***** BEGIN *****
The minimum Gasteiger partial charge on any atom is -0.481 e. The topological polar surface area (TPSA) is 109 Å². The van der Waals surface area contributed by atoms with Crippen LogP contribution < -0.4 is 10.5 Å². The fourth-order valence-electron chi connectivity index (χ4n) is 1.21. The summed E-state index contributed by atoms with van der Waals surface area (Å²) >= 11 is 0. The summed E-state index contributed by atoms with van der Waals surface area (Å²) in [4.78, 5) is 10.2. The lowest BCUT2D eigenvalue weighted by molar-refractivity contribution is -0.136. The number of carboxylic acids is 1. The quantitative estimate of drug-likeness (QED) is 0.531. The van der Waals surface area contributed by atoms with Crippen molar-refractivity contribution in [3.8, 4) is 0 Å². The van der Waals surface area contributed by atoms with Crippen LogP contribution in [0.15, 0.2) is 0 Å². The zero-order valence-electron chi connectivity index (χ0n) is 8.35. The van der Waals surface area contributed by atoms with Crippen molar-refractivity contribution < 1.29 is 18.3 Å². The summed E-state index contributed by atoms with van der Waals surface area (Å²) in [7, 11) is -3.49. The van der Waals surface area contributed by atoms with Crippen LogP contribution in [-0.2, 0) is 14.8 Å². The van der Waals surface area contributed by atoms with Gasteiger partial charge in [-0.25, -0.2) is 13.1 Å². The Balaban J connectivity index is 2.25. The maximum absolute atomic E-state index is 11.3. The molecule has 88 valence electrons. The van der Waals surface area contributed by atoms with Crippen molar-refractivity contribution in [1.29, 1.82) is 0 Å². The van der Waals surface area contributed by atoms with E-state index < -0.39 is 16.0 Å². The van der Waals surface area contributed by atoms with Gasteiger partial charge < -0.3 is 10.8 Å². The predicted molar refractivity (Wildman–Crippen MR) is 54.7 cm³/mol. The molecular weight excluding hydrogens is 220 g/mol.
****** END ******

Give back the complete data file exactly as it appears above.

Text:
The minimum Gasteiger partial charge on any atom is -0.481 e. The topological polar surface area (TPSA) is 109 Å². The van der Waals surface area contributed by atoms with Crippen LogP contribution < -0.4 is 10.5 Å². The fourth-order valence-electron chi connectivity index (χ4n) is 1.21. The summed E-state index contributed by atoms with van der Waals surface area (Å²) >= 11 is 0. The summed E-state index contributed by atoms with van der Waals surface area (Å²) in [4.78, 5) is 10.2. The lowest BCUT2D eigenvalue weighted by molar-refractivity contribution is -0.136. The number of carboxylic acids is 1. The quantitative estimate of drug-likeness (QED) is 0.531. The van der Waals surface area contributed by atoms with Crippen molar-refractivity contribution in [3.8, 4) is 0 Å². The van der Waals surface area contributed by atoms with Crippen LogP contribution in [0.15, 0.2) is 0 Å². The zero-order valence-electron chi connectivity index (χ0n) is 8.35. The van der Waals surface area contributed by atoms with Crippen molar-refractivity contribution < 1.29 is 18.3 Å². The summed E-state index contributed by atoms with van der Waals surface area (Å²) in [7, 11) is -3.49. The van der Waals surface area contributed by atoms with Crippen LogP contribution in [-0.2, 0) is 14.8 Å². The van der Waals surface area contributed by atoms with Gasteiger partial charge in [-0.25, -0.2) is 13.1 Å². The Balaban J connectivity index is 2.25. The maximum absolute atomic E-state index is 11.3. The molecule has 88 valence electrons. The van der Waals surface area contributed by atoms with Crippen molar-refractivity contribution in [1.29, 1.82) is 0 Å². The van der Waals surface area contributed by atoms with E-state index < -0.39 is 16.0 Å². The van der Waals surface area contributed by atoms with Gasteiger partial charge < -0.3 is 10.8 Å². The predicted molar refractivity (Wildman–Crippen MR) is 54.7 cm³/mol. The molecular weight excluding hydrogens is 220 g/mol.